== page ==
14 Mar Is social media killing human interaction (or is it good for us)?
Social media is good for you! According to Dr Love anyway…
According to Dr Paul Zak, author of ‘The Moral Molecule’, using social media increases your oxytocin levels which make you feel good, increases trust and strengthens bonds of attachment between people. So what exactly is oxytocin? Sometimes referred to as the ‘trust, ‘love’ or ’cuddle’ hormone, oxytocin is a polypeptide hormone made up of amino acids. It is more commonly known for the role it plays during childbirth and breastfeeding.
A Nielsen Social Media Report 2012 found that 76% of participants said they experienced positive feelings after engaging in social networking. Some of the words used to describe how they felt were: informed, energized, excited, connected and amused. This then is surely somewhat at odds with the increasing belief that social media is killing real human interaction?
According to research by the IAB*, British consumers spend an average of 43 hours a month online, that’s one in every 12 waking minutes. UKOM/comScore reveals that 22% of all UK internet time across computers, tablets and mobile is now spent enjoying entertainment online. Social networks and blogging account for 12% of internet time or one in every 7 minutes. Together, these activities account for over one third of Britons’ time online.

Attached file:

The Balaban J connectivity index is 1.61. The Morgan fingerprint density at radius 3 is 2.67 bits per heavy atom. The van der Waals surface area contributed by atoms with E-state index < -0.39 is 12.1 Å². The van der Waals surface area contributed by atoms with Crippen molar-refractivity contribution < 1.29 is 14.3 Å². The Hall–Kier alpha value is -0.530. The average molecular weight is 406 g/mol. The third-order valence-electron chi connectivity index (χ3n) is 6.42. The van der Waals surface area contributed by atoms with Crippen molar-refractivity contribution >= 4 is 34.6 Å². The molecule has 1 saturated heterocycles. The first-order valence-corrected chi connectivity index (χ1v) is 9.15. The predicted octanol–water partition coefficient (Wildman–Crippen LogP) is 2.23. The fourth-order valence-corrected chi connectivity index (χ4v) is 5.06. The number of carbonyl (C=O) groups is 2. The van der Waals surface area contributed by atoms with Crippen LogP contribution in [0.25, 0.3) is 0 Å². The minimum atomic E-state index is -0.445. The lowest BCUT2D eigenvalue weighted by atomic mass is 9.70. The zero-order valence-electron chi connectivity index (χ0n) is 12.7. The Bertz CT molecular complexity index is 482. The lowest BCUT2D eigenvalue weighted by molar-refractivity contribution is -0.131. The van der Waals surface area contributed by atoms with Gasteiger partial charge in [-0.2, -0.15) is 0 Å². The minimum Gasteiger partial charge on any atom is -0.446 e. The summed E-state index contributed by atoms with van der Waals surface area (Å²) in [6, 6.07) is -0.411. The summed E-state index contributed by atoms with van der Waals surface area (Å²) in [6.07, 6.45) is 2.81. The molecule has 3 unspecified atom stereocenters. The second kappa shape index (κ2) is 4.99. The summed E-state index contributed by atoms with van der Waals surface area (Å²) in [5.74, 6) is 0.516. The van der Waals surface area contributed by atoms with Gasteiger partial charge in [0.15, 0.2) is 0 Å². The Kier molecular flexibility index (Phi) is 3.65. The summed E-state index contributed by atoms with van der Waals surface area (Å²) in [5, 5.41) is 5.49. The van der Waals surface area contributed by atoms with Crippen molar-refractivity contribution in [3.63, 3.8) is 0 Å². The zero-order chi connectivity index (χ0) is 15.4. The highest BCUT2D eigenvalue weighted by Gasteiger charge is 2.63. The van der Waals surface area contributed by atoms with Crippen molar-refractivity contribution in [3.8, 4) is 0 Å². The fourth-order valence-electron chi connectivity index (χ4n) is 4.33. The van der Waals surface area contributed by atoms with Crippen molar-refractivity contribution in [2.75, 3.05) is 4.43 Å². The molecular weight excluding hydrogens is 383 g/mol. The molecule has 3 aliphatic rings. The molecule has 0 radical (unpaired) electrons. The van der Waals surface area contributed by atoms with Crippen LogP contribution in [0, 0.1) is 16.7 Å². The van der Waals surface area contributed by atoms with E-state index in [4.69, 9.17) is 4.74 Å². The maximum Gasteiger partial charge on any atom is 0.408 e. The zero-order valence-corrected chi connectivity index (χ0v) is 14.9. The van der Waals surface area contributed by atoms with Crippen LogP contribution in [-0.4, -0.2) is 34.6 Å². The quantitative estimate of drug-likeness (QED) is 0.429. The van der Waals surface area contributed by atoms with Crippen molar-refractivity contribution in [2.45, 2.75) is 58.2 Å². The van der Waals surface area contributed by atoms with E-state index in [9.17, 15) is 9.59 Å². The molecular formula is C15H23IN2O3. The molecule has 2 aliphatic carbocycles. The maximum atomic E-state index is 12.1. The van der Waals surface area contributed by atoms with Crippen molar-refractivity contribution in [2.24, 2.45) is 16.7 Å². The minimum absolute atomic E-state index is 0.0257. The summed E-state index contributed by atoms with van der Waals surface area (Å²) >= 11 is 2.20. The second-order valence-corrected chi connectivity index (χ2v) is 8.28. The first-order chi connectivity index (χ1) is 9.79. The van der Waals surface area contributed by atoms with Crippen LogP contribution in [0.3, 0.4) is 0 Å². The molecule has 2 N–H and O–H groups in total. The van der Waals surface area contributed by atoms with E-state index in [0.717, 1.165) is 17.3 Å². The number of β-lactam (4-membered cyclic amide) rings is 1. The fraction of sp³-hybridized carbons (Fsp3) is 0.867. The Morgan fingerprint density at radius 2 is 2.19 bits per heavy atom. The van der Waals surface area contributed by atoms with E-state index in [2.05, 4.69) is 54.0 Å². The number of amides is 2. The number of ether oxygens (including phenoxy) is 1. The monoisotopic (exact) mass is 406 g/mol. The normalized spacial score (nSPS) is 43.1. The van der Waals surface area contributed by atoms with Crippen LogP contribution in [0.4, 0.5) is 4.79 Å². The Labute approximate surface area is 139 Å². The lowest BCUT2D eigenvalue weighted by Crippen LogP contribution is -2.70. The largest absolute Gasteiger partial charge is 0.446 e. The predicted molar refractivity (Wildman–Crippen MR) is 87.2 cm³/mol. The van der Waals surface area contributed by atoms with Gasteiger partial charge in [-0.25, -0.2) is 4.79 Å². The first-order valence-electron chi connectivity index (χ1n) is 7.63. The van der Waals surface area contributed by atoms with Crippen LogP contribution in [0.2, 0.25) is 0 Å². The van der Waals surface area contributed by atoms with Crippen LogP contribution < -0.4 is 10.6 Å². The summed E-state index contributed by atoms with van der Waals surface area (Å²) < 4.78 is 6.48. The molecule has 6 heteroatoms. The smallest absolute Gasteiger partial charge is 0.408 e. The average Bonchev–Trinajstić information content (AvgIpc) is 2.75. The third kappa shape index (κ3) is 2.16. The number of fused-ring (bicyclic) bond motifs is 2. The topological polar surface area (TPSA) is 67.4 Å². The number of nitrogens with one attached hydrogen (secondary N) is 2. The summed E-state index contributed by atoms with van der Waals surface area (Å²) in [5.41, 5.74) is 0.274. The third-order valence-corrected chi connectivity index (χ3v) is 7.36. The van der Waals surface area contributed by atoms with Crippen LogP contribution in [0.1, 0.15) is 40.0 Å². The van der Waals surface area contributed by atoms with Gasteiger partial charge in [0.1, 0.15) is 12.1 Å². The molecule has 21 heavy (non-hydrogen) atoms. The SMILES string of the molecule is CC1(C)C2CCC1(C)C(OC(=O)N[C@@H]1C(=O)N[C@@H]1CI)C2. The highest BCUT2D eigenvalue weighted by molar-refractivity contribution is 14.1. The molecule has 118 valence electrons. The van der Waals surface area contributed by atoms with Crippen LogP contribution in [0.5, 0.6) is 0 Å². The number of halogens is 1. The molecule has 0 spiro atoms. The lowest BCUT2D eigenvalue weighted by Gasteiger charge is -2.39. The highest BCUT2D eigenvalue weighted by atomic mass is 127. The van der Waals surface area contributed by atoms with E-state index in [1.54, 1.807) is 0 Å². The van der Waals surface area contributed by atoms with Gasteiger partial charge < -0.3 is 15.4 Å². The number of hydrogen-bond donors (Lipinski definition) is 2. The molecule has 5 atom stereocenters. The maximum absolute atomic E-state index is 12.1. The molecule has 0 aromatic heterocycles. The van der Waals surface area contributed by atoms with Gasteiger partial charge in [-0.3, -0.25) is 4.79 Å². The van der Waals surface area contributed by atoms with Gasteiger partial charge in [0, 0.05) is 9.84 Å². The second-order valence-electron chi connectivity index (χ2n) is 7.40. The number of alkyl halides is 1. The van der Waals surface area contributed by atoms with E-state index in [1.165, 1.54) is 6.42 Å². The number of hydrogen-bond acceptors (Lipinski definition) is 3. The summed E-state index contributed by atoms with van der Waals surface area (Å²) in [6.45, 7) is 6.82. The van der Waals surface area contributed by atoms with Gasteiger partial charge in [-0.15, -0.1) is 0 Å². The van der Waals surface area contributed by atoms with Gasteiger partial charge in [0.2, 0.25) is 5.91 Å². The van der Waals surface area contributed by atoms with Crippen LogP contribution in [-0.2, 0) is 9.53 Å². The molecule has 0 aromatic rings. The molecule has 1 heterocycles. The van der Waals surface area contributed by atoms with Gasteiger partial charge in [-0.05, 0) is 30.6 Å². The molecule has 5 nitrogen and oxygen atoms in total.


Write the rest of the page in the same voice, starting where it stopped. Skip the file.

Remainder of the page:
We’ve all heard the cries of despair centred around people’s dependence on technology and social media to communicate with their friends and family (usually from the older generation). Whatever happened to picking up the phone or even better, speaking to someone in person? There is an argument to say that social media facilitates ‘false’ intimacies and ‘pretend’ friendships, after all, how well can we ever really know someone that in some cases, we’ve never even met? Undoubtedly technology has allowed us to know more and more people but at the same time know less and less about them.
But surely if there was any one invention responsible for totally killing human interaction then it was the introduction of the television? According to a survey carried out on behalf of Panasonic, Brits spend nearly twice as much time watching TV as they do on social networking sites. The average Brit spends about 2.5 hours (156 minutes) watching television per day, while they spend an average of 75 minutes on Facebook and just 20 on Twitter.
At least it can be argued that social media is built around interaction with others whereas watching television is more passive and requires no input from anyone else. Unless of course you go onto a social media site after you’ve watched TV to talk about what you’ve just watched…
What is clear is that social media is here to stay and has become a daily part of life for many people. But, if as Dr Love has suggested, people get a warm fuzzy glow from their social media interactions then who are we to argue?
*Internet Advertising Bureau UK (IAB) Digital Adspend report conducted by PwC, with UKOM-approved comScore data